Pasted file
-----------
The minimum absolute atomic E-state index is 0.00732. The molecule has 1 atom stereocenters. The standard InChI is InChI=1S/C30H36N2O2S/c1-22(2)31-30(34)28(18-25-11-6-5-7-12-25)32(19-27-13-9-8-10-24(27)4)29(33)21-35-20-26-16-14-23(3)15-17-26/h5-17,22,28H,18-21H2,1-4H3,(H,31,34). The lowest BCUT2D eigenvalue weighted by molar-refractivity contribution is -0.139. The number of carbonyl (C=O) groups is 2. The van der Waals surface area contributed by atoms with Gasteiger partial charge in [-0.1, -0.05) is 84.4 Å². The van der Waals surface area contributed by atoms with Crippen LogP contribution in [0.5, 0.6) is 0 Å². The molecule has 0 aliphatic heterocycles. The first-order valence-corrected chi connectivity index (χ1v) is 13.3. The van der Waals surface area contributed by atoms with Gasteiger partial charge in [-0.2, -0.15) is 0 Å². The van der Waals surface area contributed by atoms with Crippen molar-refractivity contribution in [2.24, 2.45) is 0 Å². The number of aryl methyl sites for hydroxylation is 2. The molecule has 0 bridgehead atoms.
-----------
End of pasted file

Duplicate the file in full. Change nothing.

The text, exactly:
The minimum absolute atomic E-state index is 0.00732. The molecule has 1 atom stereocenters. The standard InChI is InChI=1S/C30H36N2O2S/c1-22(2)31-30(34)28(18-25-11-6-5-7-12-25)32(19-27-13-9-8-10-24(27)4)29(33)21-35-20-26-16-14-23(3)15-17-26/h5-17,22,28H,18-21H2,1-4H3,(H,31,34). The lowest BCUT2D eigenvalue weighted by molar-refractivity contribution is -0.139. The number of carbonyl (C=O) groups is 2. The van der Waals surface area contributed by atoms with Gasteiger partial charge in [-0.1, -0.05) is 84.4 Å². The van der Waals surface area contributed by atoms with Crippen LogP contribution in [0.5, 0.6) is 0 Å². The molecule has 0 aliphatic heterocycles. The first-order valence-corrected chi connectivity index (χ1v) is 13.3. The van der Waals surface area contributed by atoms with Gasteiger partial charge in [-0.2, -0.15) is 0 Å². The van der Waals surface area contributed by atoms with Crippen molar-refractivity contribution in [2.24, 2.45) is 0 Å². The number of aryl methyl sites for hydroxylation is 2. The molecule has 0 bridgehead atoms.